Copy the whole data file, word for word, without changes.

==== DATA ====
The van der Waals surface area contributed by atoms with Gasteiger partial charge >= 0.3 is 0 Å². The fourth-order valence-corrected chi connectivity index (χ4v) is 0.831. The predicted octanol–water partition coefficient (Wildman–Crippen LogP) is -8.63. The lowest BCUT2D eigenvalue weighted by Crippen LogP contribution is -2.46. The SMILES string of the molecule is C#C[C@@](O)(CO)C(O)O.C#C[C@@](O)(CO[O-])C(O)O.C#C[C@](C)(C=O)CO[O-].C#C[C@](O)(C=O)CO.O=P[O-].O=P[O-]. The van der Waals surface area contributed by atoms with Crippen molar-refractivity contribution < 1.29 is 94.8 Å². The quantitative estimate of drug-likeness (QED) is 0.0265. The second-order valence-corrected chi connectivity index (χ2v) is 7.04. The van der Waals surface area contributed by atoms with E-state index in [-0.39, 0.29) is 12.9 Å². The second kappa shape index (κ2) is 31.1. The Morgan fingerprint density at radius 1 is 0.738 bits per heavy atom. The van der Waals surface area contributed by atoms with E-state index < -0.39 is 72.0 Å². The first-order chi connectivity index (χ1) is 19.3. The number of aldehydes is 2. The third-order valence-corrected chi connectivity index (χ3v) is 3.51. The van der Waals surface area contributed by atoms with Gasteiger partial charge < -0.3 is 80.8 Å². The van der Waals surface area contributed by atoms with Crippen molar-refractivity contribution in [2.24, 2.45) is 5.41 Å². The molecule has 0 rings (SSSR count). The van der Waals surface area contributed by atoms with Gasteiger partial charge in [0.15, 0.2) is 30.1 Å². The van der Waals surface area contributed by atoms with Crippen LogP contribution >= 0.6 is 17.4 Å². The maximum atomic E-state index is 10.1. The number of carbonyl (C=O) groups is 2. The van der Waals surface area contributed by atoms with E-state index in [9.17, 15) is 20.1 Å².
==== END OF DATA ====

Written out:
The van der Waals surface area contributed by atoms with Gasteiger partial charge >= 0.3 is 0 Å². The fourth-order valence-corrected chi connectivity index (χ4v) is 0.831. The predicted octanol–water partition coefficient (Wildman–Crippen LogP) is -8.63. The lowest BCUT2D eigenvalue weighted by Crippen LogP contribution is -2.46. The SMILES string of the molecule is C#C[C@@](O)(CO)C(O)O.C#C[C@@](O)(CO[O-])C(O)O.C#C[C@](C)(C=O)CO[O-].C#C[C@](O)(C=O)CO.O=P[O-].O=P[O-]. The van der Waals surface area contributed by atoms with Crippen molar-refractivity contribution < 1.29 is 94.8 Å². The quantitative estimate of drug-likeness (QED) is 0.0265. The second-order valence-corrected chi connectivity index (χ2v) is 7.04. The van der Waals surface area contributed by atoms with E-state index in [-0.39, 0.29) is 12.9 Å². The second kappa shape index (κ2) is 31.1. The Morgan fingerprint density at radius 1 is 0.738 bits per heavy atom. The van der Waals surface area contributed by atoms with E-state index < -0.39 is 72.0 Å². The first-order chi connectivity index (χ1) is 19.3. The number of aldehydes is 2. The third-order valence-corrected chi connectivity index (χ3v) is 3.51. The van der Waals surface area contributed by atoms with Gasteiger partial charge < -0.3 is 80.8 Å². The van der Waals surface area contributed by atoms with Crippen molar-refractivity contribution in [2.24, 2.45) is 5.41 Å². The molecule has 0 rings (SSSR count). The van der Waals surface area contributed by atoms with Gasteiger partial charge in [0.15, 0.2) is 30.1 Å². The van der Waals surface area contributed by atoms with Crippen LogP contribution >= 0.6 is 17.4 Å². The maximum atomic E-state index is 10.1. The number of carbonyl (C=O) groups is 2. The van der Waals surface area contributed by atoms with E-state index in [9.17, 15) is 20.1 Å².